Figure 20
Figure 20 Eosinophilic cystitis. A 25 years old man who presented with hematuria and worsening irritative symptoms over past one year. Clinical suspicion was that of a bladder malignancy. A: Coronal reformatted CECT in nephrographic phase shows diffuse mass like bladder wall thickening and irregularity with air specks in the wall. Mass like soft tissue is replacing entire right kidney with perinephric spread; B: Delayed coronal CECT shows opacification of rectum through a fistulous communication (arrow). Note made of striated nephrogram in left kidney suggesting ongoing acute inflammatory process. Biopsy revealed eosinophilic infiltration and fibrosis within the bladder wall with no evidence of malignancy. CECT: Contrast-enhanced computed tomography.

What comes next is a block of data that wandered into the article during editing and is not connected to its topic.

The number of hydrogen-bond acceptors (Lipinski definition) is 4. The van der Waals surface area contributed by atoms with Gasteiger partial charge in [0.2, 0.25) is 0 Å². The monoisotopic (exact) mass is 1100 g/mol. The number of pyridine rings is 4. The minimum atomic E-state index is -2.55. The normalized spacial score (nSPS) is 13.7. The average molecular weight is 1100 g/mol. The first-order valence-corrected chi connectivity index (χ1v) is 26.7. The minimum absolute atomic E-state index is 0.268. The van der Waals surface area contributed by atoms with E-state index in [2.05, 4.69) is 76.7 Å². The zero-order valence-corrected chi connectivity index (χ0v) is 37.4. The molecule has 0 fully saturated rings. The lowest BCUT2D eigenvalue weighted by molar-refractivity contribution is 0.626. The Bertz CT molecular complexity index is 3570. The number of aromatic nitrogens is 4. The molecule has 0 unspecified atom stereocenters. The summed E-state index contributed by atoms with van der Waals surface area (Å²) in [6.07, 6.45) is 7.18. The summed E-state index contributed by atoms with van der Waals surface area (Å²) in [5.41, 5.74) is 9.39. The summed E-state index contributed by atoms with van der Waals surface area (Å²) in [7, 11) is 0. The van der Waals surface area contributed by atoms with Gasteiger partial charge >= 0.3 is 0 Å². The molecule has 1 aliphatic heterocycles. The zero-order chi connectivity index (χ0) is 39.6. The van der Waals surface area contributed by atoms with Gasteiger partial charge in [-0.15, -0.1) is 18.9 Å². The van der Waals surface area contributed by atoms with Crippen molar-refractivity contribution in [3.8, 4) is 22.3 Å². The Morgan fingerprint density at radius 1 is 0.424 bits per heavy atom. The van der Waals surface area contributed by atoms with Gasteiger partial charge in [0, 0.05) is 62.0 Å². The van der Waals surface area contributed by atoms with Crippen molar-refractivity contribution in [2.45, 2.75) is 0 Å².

Over the years imaging modalities used for renal infections have evolved from USG and IVU to CT and MRI. CT remains the mainstay in evaluation of inflammatory disease of kidney and urinary bladder. Ultrasonography forms an excellent screening tool for evaluation in the emergency setting. An IVU continues to be invaluable in some indications like tuberculosis. Upcoming role of DW-MRI deserves mention in identifying abscesses and differentiating pyonephrosis from hydronephrosis.


P- Reviewer: Gao BL, Tsushima Y S- Editor: Song XX L- Editor: A E- Editor: Lu YJ